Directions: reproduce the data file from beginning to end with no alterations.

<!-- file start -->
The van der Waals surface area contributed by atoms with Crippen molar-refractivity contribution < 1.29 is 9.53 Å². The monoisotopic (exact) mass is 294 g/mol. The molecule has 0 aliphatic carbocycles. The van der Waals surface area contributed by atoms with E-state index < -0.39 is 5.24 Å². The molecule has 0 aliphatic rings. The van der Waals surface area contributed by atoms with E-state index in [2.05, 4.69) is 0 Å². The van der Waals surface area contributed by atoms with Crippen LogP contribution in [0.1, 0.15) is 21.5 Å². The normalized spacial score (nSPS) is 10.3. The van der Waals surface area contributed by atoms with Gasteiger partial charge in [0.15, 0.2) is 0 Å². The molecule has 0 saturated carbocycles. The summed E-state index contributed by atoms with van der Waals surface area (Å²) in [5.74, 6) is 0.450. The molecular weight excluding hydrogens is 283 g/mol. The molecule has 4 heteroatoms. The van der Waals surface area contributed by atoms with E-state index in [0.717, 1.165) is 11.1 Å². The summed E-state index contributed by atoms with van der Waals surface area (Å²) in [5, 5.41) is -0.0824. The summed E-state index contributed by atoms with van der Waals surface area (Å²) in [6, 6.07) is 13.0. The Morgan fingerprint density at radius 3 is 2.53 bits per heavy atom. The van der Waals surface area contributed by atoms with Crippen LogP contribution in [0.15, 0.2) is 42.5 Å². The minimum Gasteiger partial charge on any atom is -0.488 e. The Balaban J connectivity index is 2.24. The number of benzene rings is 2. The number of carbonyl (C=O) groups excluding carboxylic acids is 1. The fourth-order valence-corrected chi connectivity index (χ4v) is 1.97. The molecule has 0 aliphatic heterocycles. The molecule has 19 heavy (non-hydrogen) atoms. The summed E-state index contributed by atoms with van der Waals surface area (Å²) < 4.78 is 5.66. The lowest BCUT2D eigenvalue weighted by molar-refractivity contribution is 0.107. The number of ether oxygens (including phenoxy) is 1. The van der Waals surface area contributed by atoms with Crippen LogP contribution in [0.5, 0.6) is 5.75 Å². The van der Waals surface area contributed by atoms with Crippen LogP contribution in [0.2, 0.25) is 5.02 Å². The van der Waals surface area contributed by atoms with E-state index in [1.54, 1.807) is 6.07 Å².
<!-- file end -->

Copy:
The van der Waals surface area contributed by atoms with Crippen molar-refractivity contribution < 1.29 is 9.53 Å². The monoisotopic (exact) mass is 294 g/mol. The molecule has 0 aliphatic carbocycles. The van der Waals surface area contributed by atoms with E-state index < -0.39 is 5.24 Å². The molecule has 0 aliphatic rings. The van der Waals surface area contributed by atoms with E-state index in [2.05, 4.69) is 0 Å². The van der Waals surface area contributed by atoms with Crippen LogP contribution in [0.1, 0.15) is 21.5 Å². The normalized spacial score (nSPS) is 10.3. The van der Waals surface area contributed by atoms with Gasteiger partial charge in [0.15, 0.2) is 0 Å². The molecule has 0 saturated carbocycles. The summed E-state index contributed by atoms with van der Waals surface area (Å²) in [5.74, 6) is 0.450. The molecular weight excluding hydrogens is 283 g/mol. The molecule has 4 heteroatoms. The van der Waals surface area contributed by atoms with E-state index in [0.717, 1.165) is 11.1 Å². The summed E-state index contributed by atoms with van der Waals surface area (Å²) in [5, 5.41) is -0.0824. The summed E-state index contributed by atoms with van der Waals surface area (Å²) in [6, 6.07) is 13.0. The Morgan fingerprint density at radius 3 is 2.53 bits per heavy atom. The van der Waals surface area contributed by atoms with Crippen LogP contribution in [0.15, 0.2) is 42.5 Å². The minimum Gasteiger partial charge on any atom is -0.488 e. The Balaban J connectivity index is 2.24. The number of benzene rings is 2. The number of carbonyl (C=O) groups excluding carboxylic acids is 1. The fourth-order valence-corrected chi connectivity index (χ4v) is 1.97. The molecule has 0 aliphatic heterocycles. The molecule has 19 heavy (non-hydrogen) atoms. The summed E-state index contributed by atoms with van der Waals surface area (Å²) < 4.78 is 5.66. The lowest BCUT2D eigenvalue weighted by molar-refractivity contribution is 0.107. The number of ether oxygens (including phenoxy) is 1. The van der Waals surface area contributed by atoms with Crippen LogP contribution in [0.5, 0.6) is 5.75 Å². The van der Waals surface area contributed by atoms with Crippen LogP contribution in [0.2, 0.25) is 5.02 Å². The van der Waals surface area contributed by atoms with E-state index in [1.54, 1.807) is 6.07 Å².